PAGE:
By TMoM Team Member Sydney D. Richardson, Ph. D.

Fall has set and we’ve entered the confusing weather days. Some days are extremely cold and others hover in the middle where the mornings are freezing and the afternoons are rather pleasant. In my household, this means that the children want to get out of the house and head to a park somewhere. This is usually because they feel that there are less bugs so that they can enjoy the outdoors. While we have visited many parks over the years, I decided to take a different approach this year and I encourage others to do the same. Travel to and explore local and national parks.

On the National Parks website, there is a Junior Park Ranger program. This program, which is self-paced and completely free, challenges youth to explore their state’s national parks. The website even has a booklet for children to complete and at the end of the program, your child becomes a Junior Park Ranger. While we did not start this program, we did decide to explore a “mini” park to get our feet wet, as we are new to these types of exploratory events.

My children and I decided to stay close to home and explore the Gateway Nature Preserve in Winston-Salem. The website describes the preserve as having 19 acres of wildlife habitat. While we did not walk all of it (we didn’t even get close), we did take our time to explore the first part of it. This preserve is tucked back into downtown Winston-Salem. As we traveled, I actually thought that we were driving the wrong way through a neighborhood. Then the street that appeared to be a dead end opened into a large parking lot surrounded by what looked to be a large park. As soon as the children saw it, they were shocked and excited to discover it. It’s important to know that there are multiple ways to get to the preserve and certain paths lead one to different parking lots. Therefore, be sure to remember where you parked and which path you are near once you leave your car. We decided to start with the trail adjacent to our car.

The first paved trail that we walked along allowed us to survey a creek. Luckily, it was a clear, sunny day so we could view the bottom of the creek to see everything in it. As we kept walking, we then stumbled upon a workout area. At first, we were confused, thinking that the blue pieces we were near were playground equipment. However, the different signs in the boundary area showed us how to use each piece and we realized that it was a workout center. My children walked along the balance beam, tried to lift their body weights on the pull up bars, and even tried to swing their bodies on the parallel bars. I even walked along the balance beam myself and quickly realized that walking on a mid-air balance beam in my mid-forties was not a great idea. Equilibrium is not my friend anymore.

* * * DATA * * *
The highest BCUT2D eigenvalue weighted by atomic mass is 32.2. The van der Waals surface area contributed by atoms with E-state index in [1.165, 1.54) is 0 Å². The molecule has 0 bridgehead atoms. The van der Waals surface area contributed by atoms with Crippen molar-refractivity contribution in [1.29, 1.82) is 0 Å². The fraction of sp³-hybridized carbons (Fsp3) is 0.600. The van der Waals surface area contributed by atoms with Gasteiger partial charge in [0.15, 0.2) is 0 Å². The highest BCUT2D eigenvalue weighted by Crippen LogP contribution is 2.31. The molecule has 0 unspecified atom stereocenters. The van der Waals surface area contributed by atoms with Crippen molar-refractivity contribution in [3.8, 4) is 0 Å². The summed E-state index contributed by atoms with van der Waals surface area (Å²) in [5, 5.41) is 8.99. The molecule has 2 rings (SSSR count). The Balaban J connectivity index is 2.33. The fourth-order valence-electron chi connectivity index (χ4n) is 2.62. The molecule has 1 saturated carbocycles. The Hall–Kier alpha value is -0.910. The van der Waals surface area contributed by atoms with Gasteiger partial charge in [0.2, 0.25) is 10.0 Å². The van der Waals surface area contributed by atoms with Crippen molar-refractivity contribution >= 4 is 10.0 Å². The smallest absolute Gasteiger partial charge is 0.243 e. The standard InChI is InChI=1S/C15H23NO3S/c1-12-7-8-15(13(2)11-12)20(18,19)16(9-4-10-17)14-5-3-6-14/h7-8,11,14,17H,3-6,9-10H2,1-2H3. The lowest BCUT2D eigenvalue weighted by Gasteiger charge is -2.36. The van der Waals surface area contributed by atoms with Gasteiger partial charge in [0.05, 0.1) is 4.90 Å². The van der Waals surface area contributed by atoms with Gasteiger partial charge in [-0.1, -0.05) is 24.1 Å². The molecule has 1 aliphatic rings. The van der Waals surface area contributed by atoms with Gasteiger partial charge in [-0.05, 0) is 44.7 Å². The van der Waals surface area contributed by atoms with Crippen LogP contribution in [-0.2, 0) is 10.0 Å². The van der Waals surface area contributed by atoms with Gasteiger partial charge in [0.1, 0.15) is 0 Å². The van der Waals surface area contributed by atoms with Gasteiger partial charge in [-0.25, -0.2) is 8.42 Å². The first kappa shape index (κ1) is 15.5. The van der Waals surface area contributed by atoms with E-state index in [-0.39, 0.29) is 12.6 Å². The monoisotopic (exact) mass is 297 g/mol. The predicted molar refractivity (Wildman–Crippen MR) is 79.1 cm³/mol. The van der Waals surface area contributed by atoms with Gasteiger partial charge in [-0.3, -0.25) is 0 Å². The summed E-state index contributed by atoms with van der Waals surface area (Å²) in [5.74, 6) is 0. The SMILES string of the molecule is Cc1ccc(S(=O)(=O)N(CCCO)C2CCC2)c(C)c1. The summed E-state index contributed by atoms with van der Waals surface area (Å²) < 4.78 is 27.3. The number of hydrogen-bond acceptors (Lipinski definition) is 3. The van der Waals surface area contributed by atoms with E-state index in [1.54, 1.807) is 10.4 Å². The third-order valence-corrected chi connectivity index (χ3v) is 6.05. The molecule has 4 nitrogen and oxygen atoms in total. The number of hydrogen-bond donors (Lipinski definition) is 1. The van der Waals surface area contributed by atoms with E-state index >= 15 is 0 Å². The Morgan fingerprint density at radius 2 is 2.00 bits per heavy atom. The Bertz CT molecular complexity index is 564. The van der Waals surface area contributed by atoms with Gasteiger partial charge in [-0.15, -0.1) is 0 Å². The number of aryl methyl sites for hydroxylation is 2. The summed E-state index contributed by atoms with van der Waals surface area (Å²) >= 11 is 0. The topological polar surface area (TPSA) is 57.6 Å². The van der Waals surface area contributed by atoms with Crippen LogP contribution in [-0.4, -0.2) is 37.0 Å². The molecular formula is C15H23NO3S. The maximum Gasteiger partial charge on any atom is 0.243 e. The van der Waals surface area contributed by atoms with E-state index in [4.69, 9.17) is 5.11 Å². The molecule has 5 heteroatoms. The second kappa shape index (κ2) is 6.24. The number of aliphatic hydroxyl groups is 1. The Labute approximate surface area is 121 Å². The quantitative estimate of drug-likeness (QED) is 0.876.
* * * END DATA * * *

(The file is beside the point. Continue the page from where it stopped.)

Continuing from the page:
After that, we saw numerous bikers and runners crossing a bridge into another part of the preserve. Seeing that most were families with children at various ages, we decided to follow suit. Another point to note is that anyone can run, ride their bikes, or even skate around the preserve, as the majority of the paths are paved. The bridge led us across another creek and into a different part of the preserve, which is where the real fun for my children began. Crossing the bridge, we came upon a dog park. Because we love animals and have a dog ourselves, we were excited to see a place where could bring our own pet. The two gated dog parks provided plenty of space for animals to run and families to sit and watch. Surrounding the dog parks were additional paths to explore other areas of Gateway. As we chose a new path, we stumbled upon something a bit squishy. My children and I looked down and tried to decipher what we just stepped on. I looked up at what was falling from the tree and the three of us immediately screamed, “It’s a persimmon tree!” My children squealed and began picking up the persimmons. My family follows the story of using persimmon seeds to predict weather (although we’ve never done it), so we were incredibly excited to see a real persimmon tree.

According to tradition/folklore, is one cuts open a persimmon seed, the seed will tell the person what kind of winter will occur. If the person sees a fork in the seed, the winter won’t be so bad and pretty mild. If one sees a knife in the cut seed, the winter will be extremely cold (like a sharp cold). If one sees a spoon when they cut the seed, the winter will hold much snow. Again, this is according to farm tradition (from what we’ve been told growing up), so it was exciting to see the actual fruit that held the tradition.

Along the paths, we also paid attention to the changing leaf colors. The changing colors, even changes in greenery were interesting to note, as well as water patterns, soil, rocks, and more. All of these things should be noted when trying to understand what it’s like to be a Ranger. After an hour and a half, it was time for us to leave; however, we did not explore as much as we could, so we agreed to visit again and continue along the paths. Even if your children are not interested in becoming Junior Rangers, exploring preserves, local parks, and national parks provides an element of excitement for all involved.

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